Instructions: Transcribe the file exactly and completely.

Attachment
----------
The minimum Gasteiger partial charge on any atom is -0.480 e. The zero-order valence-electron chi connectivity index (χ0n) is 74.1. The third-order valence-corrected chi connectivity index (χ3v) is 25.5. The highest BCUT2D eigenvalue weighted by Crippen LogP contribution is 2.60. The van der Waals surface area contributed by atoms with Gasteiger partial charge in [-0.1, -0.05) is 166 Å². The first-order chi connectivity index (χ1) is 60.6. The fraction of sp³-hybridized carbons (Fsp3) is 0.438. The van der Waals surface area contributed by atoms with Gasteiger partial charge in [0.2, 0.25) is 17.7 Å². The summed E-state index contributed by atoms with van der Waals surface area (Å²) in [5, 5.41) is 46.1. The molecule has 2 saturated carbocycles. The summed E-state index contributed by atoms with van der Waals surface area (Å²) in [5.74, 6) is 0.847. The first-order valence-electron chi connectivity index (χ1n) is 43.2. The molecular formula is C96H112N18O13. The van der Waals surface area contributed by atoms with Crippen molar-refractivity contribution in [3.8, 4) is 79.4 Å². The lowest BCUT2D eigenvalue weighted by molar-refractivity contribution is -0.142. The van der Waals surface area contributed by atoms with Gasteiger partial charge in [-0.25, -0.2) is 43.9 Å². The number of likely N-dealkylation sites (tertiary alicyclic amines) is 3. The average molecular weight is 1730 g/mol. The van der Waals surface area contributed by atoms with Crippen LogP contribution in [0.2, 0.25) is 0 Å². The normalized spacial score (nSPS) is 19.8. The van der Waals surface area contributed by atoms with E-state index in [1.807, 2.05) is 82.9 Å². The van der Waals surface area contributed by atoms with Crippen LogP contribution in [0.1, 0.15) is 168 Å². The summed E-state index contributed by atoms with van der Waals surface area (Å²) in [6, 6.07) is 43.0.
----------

The minimum Gasteiger partial charge on any atom is -0.480 e. The zero-order valence-electron chi connectivity index (χ0n) is 74.1. The third-order valence-corrected chi connectivity index (χ3v) is 25.5. The highest BCUT2D eigenvalue weighted by Crippen LogP contribution is 2.60. The van der Waals surface area contributed by atoms with Gasteiger partial charge in [-0.1, -0.05) is 166 Å². The first-order chi connectivity index (χ1) is 60.6. The fraction of sp³-hybridized carbons (Fsp3) is 0.438. The van der Waals surface area contributed by atoms with Gasteiger partial charge in [0.2, 0.25) is 17.7 Å². The summed E-state index contributed by atoms with van der Waals surface area (Å²) in [5, 5.41) is 46.1. The molecule has 2 saturated carbocycles. The summed E-state index contributed by atoms with van der Waals surface area (Å²) in [5.74, 6) is 0.847. The first-order valence-electron chi connectivity index (χ1n) is 43.2. The molecular formula is C96H112N18O13. The van der Waals surface area contributed by atoms with Crippen molar-refractivity contribution in [3.8, 4) is 79.4 Å². The lowest BCUT2D eigenvalue weighted by molar-refractivity contribution is -0.142. The van der Waals surface area contributed by atoms with Gasteiger partial charge in [-0.25, -0.2) is 43.9 Å². The number of likely N-dealkylation sites (tertiary alicyclic amines) is 3. The average molecular weight is 1730 g/mol. The van der Waals surface area contributed by atoms with Crippen LogP contribution in [0.2, 0.25) is 0 Å². The normalized spacial score (nSPS) is 19.8. The van der Waals surface area contributed by atoms with E-state index in [1.807, 2.05) is 82.9 Å². The van der Waals surface area contributed by atoms with Crippen LogP contribution in [0.1, 0.15) is 168 Å². The summed E-state index contributed by atoms with van der Waals surface area (Å²) in [6, 6.07) is 43.0.